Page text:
If things worsen, governments could begin to cut back on public spending. Services that people need, such as public health, education and transportation, might face budget cuts. People might start to panic and stop spending their money. They may even withdraw their savings from the banks, which would cause further problems for the economy. In the worst-case scenario, banks could fail. Then, people could lose their money, and there would be a drastic reduction in economic growth.

It isn’t unlikely that all of this could lead to frustration and social unrest. As seen in Sri Lanka and many other countries, political protests due to economic issues have toppled governments, leading to further economic instability. It is worth noting here that, in such a situation, it is rare for people to elect a centrist, democracy-first government that preaches patience and reserved means over immediate change. So chances are, the new government that comes to power will put the nation first, even at the risk of burning diplomatic bridges.

The way forward

To cause panic and worry is not my intention. However, certain things need to change as quickly as possible. From my research, it seems that most people’s opinions differ here too. Unfortunately, we cannot all shake hands like a 5-year-old would suggest and simply cancel the debt because it might encourage countries to borrow recklessly again. However, we may need some write-offs to get through this.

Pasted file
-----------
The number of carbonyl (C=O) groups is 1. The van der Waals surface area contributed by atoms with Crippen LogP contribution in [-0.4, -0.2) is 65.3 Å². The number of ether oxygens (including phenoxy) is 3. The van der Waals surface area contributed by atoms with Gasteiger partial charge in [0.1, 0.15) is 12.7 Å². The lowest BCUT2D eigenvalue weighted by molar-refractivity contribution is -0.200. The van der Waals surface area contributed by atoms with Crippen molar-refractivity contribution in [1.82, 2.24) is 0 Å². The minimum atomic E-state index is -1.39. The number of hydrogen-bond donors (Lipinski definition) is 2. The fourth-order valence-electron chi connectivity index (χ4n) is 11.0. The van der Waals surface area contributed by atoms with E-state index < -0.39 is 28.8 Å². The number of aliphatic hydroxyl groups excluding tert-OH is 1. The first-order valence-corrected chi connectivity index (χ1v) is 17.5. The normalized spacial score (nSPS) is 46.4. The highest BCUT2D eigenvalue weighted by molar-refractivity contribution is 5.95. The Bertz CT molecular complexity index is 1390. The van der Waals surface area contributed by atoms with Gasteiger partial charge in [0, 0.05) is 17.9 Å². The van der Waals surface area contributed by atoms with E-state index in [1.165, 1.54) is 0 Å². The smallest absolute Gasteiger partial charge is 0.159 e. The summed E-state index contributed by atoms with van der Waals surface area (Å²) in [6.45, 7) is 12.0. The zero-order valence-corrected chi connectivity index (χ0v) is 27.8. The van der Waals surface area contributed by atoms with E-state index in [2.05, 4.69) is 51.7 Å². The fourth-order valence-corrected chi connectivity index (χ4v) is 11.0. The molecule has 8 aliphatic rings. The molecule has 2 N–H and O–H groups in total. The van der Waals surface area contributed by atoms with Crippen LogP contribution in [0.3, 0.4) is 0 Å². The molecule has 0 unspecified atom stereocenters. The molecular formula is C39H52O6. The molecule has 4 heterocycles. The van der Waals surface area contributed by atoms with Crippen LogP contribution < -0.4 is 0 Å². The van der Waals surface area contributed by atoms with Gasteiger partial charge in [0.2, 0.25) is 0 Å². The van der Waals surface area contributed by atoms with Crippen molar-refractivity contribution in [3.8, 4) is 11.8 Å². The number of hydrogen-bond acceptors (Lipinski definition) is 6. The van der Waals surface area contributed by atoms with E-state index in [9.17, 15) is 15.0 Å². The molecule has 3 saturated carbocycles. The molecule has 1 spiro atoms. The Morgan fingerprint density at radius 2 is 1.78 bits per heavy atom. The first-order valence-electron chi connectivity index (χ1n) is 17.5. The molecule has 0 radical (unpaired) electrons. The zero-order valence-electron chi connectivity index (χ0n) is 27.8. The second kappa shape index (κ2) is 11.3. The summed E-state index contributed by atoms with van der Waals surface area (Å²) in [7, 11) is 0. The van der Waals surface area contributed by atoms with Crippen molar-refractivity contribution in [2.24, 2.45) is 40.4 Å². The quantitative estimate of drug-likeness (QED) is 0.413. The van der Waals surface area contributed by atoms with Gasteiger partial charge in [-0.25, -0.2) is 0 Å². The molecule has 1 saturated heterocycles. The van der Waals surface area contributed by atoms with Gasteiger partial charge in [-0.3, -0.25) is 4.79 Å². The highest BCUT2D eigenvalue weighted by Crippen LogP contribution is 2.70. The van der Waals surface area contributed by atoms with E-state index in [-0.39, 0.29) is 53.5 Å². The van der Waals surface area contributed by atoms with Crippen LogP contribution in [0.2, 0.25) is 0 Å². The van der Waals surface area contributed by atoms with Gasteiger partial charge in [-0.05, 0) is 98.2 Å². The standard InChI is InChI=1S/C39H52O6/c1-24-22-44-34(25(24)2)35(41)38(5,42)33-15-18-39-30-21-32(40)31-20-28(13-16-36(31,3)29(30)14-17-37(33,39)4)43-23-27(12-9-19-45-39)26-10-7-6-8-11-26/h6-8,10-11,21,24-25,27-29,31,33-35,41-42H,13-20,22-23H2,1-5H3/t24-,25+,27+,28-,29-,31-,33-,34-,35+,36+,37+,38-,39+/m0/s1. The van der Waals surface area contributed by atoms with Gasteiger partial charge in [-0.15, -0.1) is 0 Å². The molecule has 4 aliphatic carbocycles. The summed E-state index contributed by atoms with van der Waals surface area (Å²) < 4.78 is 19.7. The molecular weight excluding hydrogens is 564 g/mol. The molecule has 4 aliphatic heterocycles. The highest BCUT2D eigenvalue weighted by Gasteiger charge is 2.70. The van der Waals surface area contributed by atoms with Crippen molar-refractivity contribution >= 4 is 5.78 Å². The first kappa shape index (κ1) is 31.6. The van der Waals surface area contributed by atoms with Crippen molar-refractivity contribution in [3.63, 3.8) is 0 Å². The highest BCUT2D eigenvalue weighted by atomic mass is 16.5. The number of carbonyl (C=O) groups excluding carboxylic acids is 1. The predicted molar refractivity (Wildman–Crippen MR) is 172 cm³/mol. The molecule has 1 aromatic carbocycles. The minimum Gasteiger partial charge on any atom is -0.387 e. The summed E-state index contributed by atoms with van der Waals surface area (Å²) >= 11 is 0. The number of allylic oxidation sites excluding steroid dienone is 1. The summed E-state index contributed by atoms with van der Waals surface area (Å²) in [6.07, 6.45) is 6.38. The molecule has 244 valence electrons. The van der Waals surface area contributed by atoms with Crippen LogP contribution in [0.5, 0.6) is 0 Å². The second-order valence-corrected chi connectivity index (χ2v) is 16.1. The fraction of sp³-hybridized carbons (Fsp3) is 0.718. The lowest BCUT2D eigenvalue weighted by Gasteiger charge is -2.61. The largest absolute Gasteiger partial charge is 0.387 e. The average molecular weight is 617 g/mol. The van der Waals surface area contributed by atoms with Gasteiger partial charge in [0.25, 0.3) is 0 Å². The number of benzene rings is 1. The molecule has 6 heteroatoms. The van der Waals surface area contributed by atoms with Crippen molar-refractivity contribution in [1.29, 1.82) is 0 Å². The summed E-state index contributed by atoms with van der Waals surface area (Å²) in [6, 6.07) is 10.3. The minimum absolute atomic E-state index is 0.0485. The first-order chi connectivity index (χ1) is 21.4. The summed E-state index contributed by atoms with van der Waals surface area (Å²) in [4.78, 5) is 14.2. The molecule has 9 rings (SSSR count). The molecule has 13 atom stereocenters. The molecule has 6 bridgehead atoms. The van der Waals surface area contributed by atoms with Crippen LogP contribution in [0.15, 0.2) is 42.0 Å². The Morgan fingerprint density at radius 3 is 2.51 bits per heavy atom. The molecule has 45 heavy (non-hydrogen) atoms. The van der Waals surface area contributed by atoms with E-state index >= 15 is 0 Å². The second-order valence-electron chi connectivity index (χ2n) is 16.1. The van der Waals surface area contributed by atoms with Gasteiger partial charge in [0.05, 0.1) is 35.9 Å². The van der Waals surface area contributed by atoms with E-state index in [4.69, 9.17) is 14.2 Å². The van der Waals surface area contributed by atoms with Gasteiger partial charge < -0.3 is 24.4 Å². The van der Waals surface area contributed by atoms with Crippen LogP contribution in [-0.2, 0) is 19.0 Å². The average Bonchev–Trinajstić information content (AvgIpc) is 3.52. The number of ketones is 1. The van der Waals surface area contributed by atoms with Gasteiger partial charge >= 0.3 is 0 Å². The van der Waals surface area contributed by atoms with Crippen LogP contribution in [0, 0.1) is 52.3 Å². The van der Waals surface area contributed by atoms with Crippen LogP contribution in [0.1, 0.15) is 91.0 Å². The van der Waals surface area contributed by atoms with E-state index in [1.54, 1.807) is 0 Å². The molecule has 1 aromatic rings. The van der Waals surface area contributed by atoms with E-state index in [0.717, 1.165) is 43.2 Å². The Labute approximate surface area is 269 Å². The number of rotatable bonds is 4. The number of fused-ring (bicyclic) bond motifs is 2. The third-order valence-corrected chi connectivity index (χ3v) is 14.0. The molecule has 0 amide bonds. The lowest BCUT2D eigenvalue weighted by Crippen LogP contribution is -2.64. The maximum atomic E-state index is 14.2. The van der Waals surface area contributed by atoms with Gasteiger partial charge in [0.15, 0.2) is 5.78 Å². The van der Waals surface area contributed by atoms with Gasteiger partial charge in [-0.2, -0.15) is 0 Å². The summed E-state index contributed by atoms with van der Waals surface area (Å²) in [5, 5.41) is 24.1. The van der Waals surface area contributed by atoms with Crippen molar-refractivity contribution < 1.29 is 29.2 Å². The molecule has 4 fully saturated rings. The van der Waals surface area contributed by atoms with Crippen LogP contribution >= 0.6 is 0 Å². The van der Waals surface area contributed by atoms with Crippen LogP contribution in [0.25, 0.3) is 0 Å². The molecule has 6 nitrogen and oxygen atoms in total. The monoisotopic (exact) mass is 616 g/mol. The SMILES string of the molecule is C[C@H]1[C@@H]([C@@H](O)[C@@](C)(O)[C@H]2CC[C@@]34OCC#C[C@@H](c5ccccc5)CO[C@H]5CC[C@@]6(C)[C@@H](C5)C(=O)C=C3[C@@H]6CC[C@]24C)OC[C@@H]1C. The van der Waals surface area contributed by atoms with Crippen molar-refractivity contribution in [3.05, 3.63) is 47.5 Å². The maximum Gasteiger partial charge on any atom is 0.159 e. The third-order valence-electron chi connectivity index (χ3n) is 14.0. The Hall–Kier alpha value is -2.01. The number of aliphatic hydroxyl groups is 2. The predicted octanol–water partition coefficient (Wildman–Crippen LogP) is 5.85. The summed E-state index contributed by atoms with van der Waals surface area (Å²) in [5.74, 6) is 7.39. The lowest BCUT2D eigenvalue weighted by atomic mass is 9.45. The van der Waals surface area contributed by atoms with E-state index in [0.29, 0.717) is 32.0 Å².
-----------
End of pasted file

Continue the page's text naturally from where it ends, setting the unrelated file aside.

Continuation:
It will also be necessary to restructure the debt. Fiscal reform, greater restraint, more efficient expenditure, and increased international cooperation are essential avenues. In addition to these, longer-term measures such as addressing structural issues—corruption, improving systems, and promoting economic growth through education and infrastructure development, will likely play an instrumental role if we are to emerge stronger from this crisis.

It will take a great deal of time and patience to fix the problems. However, things might have to hit rock bottom before the situation improves. Especially in economically weaker countries, the situation is likely to get more complicated before it begins to get easier. Nevertheless, let us hope that the way forward is in capable hands.

Share this post on

Leave a Comment

Your email address will not be published. Required fields are marked *